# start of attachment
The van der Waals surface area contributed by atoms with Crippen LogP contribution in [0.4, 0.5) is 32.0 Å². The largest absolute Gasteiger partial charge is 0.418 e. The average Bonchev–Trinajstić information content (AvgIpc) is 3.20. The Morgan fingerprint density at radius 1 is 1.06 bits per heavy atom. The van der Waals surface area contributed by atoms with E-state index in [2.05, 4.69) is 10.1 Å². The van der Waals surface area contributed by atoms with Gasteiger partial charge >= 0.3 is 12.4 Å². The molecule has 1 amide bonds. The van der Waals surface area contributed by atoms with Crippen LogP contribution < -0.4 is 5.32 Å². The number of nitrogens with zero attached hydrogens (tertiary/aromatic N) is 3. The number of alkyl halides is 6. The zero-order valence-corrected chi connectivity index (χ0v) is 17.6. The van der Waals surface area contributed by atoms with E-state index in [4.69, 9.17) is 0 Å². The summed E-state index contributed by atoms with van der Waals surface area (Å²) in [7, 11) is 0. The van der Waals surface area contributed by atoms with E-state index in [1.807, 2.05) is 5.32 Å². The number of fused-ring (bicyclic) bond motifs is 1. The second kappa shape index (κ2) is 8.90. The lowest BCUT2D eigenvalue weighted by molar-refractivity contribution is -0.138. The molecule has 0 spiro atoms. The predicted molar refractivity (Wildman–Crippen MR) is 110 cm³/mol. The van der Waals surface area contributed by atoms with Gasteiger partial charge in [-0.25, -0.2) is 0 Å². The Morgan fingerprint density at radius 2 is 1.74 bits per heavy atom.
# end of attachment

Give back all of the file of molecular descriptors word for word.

The van der Waals surface area contributed by atoms with Crippen LogP contribution in [0.4, 0.5) is 32.0 Å². The largest absolute Gasteiger partial charge is 0.418 e. The average Bonchev–Trinajstić information content (AvgIpc) is 3.20. The Morgan fingerprint density at radius 1 is 1.06 bits per heavy atom. The van der Waals surface area contributed by atoms with E-state index in [2.05, 4.69) is 10.1 Å². The van der Waals surface area contributed by atoms with Gasteiger partial charge >= 0.3 is 12.4 Å². The molecule has 1 amide bonds. The van der Waals surface area contributed by atoms with Crippen LogP contribution < -0.4 is 5.32 Å². The number of nitrogens with zero attached hydrogens (tertiary/aromatic N) is 3. The number of alkyl halides is 6. The zero-order valence-corrected chi connectivity index (χ0v) is 17.6. The van der Waals surface area contributed by atoms with E-state index in [4.69, 9.17) is 0 Å². The summed E-state index contributed by atoms with van der Waals surface area (Å²) in [7, 11) is 0. The van der Waals surface area contributed by atoms with E-state index in [1.807, 2.05) is 5.32 Å². The number of fused-ring (bicyclic) bond motifs is 1. The second kappa shape index (κ2) is 8.90. The lowest BCUT2D eigenvalue weighted by molar-refractivity contribution is -0.138. The molecule has 0 spiro atoms. The predicted molar refractivity (Wildman–Crippen MR) is 110 cm³/mol. The van der Waals surface area contributed by atoms with Gasteiger partial charge in [-0.25, -0.2) is 0 Å². The Morgan fingerprint density at radius 2 is 1.74 bits per heavy atom.